A bread-winner who ruled by fear

Tees Business Digital Media Pack

The Tees Businesswomen Awards inspire columnist Harry Pearson to reminisce about the first businesswoman to make an impression on his young life…

I think the Tees Businesswomen Awards is a splendid idea that is surely long overdue (and congratulations to Claire Preston, above, for winning the inaugural top gong).

When I was growing up, back in the 1960s, many Teesside businesses were run by women – often older women and quite frequently pretty scary ones, at that.

Indeed, had the Tees Businesswoman of the Year Award been running back then, I have little doubt that it would have been won, year in and year out, by Miss Metcalfe, the lady behind the counter in our local bakery in Great Ayton.

I’m not sure if Miss Metcalfe was actually good at business, I should add, but one thing was for sure she was not a woman to be denied.

The morning after my parents moved into the village, they were awoken at dawn by a firm rapping on the front door. When my mother opened it, she was confronted by a statuesque, middle-aged woman in full Fanny Craddock pan-stick make-up, who said sharply: “I am Miss Metcalfe. You will buy your bread and confectionaries from me.”

It was not a request, it was an order.

Miss Metcalfe was like a mafia don in a floury pinny. Had she decided she was Tees Businesswoman of the Year, no judge alive would have dared tell her otherwise. Frankly, she was so fearsome she made Lord Sugar at his most irritable look like Mylene Klass perusing a photo gallery of kittens wearing bonnets.

Some businesses build brand loyalty through excellence. She did it through terror.

Miss Metcalfe’s shop was next to a greengrocer’s, whose proprietor was suspected of placing his finger on the scales when weighing out your sprouts.

Miss Metcalfe had no need for such cunning. She made the hardest, heaviest and densest bread in the universe. If you’d placed it on an “I speak your weight” machine, the device would have cried “Ouch!”. My grandfather had a hernia lifting one of her granary rolls.

Miss Metcalfe was aided by her younger brother, a short toad-like man whose hair was curled up on his head like a stuffed ferret. He walked with a pronounced stoop – the result, I expect, of lifting Miss Metcalfe’s teacakes.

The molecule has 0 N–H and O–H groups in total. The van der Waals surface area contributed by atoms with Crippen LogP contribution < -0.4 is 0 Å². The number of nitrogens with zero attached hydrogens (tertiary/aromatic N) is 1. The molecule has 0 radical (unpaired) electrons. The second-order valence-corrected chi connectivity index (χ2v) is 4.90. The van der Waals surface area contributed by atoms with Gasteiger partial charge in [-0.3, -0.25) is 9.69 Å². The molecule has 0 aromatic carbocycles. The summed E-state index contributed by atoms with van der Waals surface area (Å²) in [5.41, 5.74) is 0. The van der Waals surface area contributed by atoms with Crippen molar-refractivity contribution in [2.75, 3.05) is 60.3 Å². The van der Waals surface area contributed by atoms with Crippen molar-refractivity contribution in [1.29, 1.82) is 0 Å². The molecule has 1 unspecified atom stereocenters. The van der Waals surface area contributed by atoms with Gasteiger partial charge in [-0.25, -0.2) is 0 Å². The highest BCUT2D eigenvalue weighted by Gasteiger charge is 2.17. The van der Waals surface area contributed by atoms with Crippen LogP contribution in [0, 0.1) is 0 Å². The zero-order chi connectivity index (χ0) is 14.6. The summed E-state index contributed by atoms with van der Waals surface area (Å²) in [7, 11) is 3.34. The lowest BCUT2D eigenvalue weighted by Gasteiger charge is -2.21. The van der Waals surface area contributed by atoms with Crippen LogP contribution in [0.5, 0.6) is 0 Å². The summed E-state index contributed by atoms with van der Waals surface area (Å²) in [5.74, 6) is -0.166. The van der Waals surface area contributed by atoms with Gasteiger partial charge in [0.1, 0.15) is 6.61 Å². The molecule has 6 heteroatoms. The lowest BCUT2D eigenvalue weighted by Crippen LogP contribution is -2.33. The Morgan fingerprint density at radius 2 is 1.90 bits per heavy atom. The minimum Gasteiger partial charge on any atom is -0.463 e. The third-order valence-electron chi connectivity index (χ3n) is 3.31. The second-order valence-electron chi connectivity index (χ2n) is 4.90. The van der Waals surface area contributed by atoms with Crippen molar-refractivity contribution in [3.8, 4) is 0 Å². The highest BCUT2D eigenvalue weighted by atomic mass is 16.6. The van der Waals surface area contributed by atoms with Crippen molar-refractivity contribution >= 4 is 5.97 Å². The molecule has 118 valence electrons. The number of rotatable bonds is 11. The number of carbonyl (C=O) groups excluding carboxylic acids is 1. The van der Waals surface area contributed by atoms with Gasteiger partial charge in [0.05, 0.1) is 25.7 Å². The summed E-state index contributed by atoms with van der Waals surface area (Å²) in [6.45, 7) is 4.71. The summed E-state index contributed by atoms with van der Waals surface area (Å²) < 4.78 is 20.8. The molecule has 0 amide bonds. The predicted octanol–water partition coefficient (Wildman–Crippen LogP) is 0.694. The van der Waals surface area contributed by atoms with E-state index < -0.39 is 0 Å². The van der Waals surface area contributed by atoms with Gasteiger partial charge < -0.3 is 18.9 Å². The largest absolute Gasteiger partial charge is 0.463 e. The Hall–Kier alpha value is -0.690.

He spoke when he was given permission – as if she had an invisible cigarette stuck in the side of his mouth, a habit that gave his speech a ventriloquial quality, so that unsuspecting visitors to the shop would often form the impression that it was not he who had spoken to them but the plate of hazelnut macaroons that sat on the left of the counter, gathering dust.

These macaroons were not for sale, but were an historical exhibit. They had served as supplementary armoured cladding on the hull of the HMS Hood when it was battling the Bismarck.

Miss Metcalfe – true to the Yorkshire stereotype – was incredibly thrifty with ingredients. Neither the introduction of rationing, nor its repeal, had made the slightest difference to her recipes.

When you bought a currant bun from Miss Metcalfe, you got just that – a bun with a currant in it. The filling ran through her apple pies like an ill-founded rumour. Once she offered my mother a fruitcake we’d ordered from her for Easter with the memorable words: “It got a bit overdone, but you can easily remove the black bits with a cheesegrater.”

The quality of her goods made no difference. Fear of Miss Metcalfe’s wrath guaranteed repeat business. No villager dared shop elsewhere.

When he reached the age of 80, Miss Metcalfe’s brother risked a severe earbashing by dying without her consent. Miss Metcalfe elected to retire to Filey. The only people who mourned her absence were local manufacturers of protective footwear. No winner of a Tees Businesswomen award will come close to matching her, thank heavens.


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